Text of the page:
Nordic. Track began in 1975 under the name PSI Nordic. Track Inc. by Edward Pauls in Chaska, Minnesota. Pauls designed ski boots for Rosemount, Inc. based in Minnesota. Pauls had studied mechanical engineering, and when the Rosemark Firm closed in 1969 he began to focus wholly on his own inventions. He designed and patented “outrigger” skis for handicapped skiers. During a wet and nasty training session the idea for the Nordic. Track ski machine was designed, according to Forbes Magazine. Pauls was an avid cross country skier, and he believed that he could duplicate the motion indoors so that others may train every month of the year. He then teamed up with national collegiate cross-country skiing champion and daughter Terri so that she may train with a device all year around and gain an edge against her competition. His design paired wooden skis with a patented fly wheel and one way clutch mechanism. After serious interest in his new product, he then invested his own money and began manufacturing the Nordic. Track cross-country skier.
In 1986, after careful management from Ed Pauls and a national fitness craze, the family run business had an annual revenue of $15 Million a year. At this time Pails was either going to grow larger, or sell. When Charles M. Leighton, of the CML Group, Inc. offered him $24 Million for the Nordic. Track Company, Pauls sold. According to the agreement, Pauls would receive 7 million shares of CML stock, and a five year employment contract that would name Edward Pauls and his wife Chairman and Senior Vice President.
When the company was bought by CML, Nordic. Track was still only producing the skier, and Leighton wanted to diversify. In the early 1990’s Nordic. Track introduced the Nordic. Power and the Executive Power Chair.
In the Early 1990’s Nordic. Track was booming with the introduction of retail stores and Factory Direct showrooms that offered all of the Nordic. Track lines with considerable discounts. In 1993 stock began to drop, and the company began to experience a decline in sales. The Company then responded to the drop with a change in upper management personnel.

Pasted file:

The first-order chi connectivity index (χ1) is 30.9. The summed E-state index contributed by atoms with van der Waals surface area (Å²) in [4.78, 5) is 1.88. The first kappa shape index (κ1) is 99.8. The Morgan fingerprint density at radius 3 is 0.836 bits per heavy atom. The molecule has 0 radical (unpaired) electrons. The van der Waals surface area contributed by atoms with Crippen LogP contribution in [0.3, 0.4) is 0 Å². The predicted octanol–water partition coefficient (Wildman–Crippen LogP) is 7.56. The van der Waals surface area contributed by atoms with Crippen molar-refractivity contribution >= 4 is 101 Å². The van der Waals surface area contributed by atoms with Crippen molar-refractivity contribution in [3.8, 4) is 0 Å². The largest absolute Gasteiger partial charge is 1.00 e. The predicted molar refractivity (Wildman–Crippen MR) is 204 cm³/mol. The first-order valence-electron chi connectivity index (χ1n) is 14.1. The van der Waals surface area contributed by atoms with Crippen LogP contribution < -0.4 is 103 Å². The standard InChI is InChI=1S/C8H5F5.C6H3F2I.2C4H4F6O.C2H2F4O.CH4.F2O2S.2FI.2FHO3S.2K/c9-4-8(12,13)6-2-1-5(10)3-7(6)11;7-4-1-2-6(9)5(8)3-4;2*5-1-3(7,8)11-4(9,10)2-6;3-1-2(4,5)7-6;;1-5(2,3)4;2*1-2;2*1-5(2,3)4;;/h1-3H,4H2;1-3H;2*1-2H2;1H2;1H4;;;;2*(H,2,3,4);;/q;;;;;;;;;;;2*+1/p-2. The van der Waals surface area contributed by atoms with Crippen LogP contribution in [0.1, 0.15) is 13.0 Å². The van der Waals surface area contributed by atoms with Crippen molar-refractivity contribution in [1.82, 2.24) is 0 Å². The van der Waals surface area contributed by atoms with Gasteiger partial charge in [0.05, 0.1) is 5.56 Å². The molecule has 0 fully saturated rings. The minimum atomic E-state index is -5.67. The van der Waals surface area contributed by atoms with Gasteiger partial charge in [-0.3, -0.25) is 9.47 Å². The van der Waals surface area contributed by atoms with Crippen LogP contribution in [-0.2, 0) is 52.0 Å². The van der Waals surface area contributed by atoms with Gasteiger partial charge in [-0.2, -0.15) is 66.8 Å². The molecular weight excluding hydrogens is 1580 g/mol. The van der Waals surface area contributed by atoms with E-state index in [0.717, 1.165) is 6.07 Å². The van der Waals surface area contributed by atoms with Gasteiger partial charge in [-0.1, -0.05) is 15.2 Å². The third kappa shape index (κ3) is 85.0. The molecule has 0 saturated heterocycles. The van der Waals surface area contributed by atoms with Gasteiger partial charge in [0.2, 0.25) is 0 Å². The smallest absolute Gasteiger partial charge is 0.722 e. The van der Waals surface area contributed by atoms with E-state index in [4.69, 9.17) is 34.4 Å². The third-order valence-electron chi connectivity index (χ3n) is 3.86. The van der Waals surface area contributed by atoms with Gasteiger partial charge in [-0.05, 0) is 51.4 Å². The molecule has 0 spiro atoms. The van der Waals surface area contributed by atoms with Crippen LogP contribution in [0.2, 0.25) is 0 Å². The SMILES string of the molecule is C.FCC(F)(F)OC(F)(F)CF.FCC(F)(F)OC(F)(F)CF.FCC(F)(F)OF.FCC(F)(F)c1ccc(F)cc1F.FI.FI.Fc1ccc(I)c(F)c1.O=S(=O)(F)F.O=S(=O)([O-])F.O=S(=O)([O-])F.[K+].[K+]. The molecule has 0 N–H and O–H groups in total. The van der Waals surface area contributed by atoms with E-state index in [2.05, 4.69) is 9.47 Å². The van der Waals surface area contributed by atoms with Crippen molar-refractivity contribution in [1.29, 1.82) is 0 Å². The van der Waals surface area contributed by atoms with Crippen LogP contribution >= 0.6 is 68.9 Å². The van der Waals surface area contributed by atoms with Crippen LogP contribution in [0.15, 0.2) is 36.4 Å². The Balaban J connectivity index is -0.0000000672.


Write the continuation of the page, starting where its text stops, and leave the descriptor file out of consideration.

The second half of 1995, CML’s stock fell 60%. The introduction of other fitness equipment had replaced the popularity. After several new products were introduced such as the Ellipse and Abworks sales still did not swing upward. In 1997 Nordic. Track made an agreement with Sears to sell their Brand at all of the 850 retail locations. At this time, Sears was the largest retailer of fitness equipment in the United States.
Despite the major changes, sales in 1997 were continuing to decline. In 1999 ICON Health and Fitness acquired Nordic. Track and developed a premium line of home fitness equipment. Nordic. Track is now owned by the same company that owns some of the most well recognized names in the fitness industry, such as Weslo, Healthrider, Reebok, Epic and Proform.
Nordic. Track continues to be a leader in fitness technology, and continues to introduce new products.
In 2006, Nordic. Track introduced the Elite 3200 TV treadmill that includes the i. FIT workout programmable cards that allow the user to realize their fitness goals in a more enjoyable manor. Also introduced in 06’ the Audiostrider elliptical that provides motivational music and coaching from a certified personal trainer.
In 2007, Nordic. Track introduced Reflex Deck Treadmill. The Reflex deck is an arc shaped deck that reduces impact on the joints by 36%. Also introduced in 2007, the new PT3 strength system that offers audio and visual support for strength training in the users home for those that enjoy Free Motion Cablecross machines in their clubs.
Nordic. Track is a one of the best in the fitness industry. ICON and Nordic. Track continue to introduce new technology to the fitness industry that is affordable to anyone interested in continuing health.